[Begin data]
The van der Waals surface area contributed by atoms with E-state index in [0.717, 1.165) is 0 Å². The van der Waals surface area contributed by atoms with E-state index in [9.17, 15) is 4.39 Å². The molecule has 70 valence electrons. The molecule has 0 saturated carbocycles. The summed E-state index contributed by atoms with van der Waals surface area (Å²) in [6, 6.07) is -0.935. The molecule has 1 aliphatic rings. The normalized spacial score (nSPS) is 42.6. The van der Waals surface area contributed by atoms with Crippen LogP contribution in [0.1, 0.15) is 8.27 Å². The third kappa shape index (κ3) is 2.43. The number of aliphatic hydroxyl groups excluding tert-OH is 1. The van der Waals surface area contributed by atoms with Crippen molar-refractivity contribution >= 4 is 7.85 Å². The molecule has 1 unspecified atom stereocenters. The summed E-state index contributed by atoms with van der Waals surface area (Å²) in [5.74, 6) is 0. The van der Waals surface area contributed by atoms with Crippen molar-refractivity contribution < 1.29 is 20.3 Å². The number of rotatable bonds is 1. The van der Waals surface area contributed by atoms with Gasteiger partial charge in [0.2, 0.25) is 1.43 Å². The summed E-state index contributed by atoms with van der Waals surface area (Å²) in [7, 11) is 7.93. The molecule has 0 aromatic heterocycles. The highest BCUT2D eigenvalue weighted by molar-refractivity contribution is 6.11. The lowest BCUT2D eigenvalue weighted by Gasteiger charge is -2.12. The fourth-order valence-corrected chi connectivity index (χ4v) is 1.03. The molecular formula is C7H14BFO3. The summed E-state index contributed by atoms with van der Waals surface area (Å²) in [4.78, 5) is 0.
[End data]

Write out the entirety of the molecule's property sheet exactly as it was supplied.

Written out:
The van der Waals surface area contributed by atoms with E-state index in [0.717, 1.165) is 0 Å². The van der Waals surface area contributed by atoms with E-state index in [9.17, 15) is 4.39 Å². The molecule has 70 valence electrons. The molecule has 0 saturated carbocycles. The summed E-state index contributed by atoms with van der Waals surface area (Å²) in [6, 6.07) is -0.935. The molecule has 1 aliphatic rings. The normalized spacial score (nSPS) is 42.6. The van der Waals surface area contributed by atoms with Crippen LogP contribution in [0.1, 0.15) is 8.27 Å². The third kappa shape index (κ3) is 2.43. The number of aliphatic hydroxyl groups excluding tert-OH is 1. The van der Waals surface area contributed by atoms with Crippen molar-refractivity contribution >= 4 is 7.85 Å². The molecule has 1 unspecified atom stereocenters. The summed E-state index contributed by atoms with van der Waals surface area (Å²) in [5.74, 6) is 0. The van der Waals surface area contributed by atoms with Crippen molar-refractivity contribution < 1.29 is 20.3 Å². The number of rotatable bonds is 1. The van der Waals surface area contributed by atoms with Gasteiger partial charge in [0.2, 0.25) is 1.43 Å². The summed E-state index contributed by atoms with van der Waals surface area (Å²) in [7, 11) is 7.93. The molecule has 0 aromatic heterocycles. The highest BCUT2D eigenvalue weighted by molar-refractivity contribution is 6.11. The lowest BCUT2D eigenvalue weighted by Gasteiger charge is -2.12. The fourth-order valence-corrected chi connectivity index (χ4v) is 1.03. The molecular formula is C7H14BFO3. The summed E-state index contributed by atoms with van der Waals surface area (Å²) in [4.78, 5) is 0.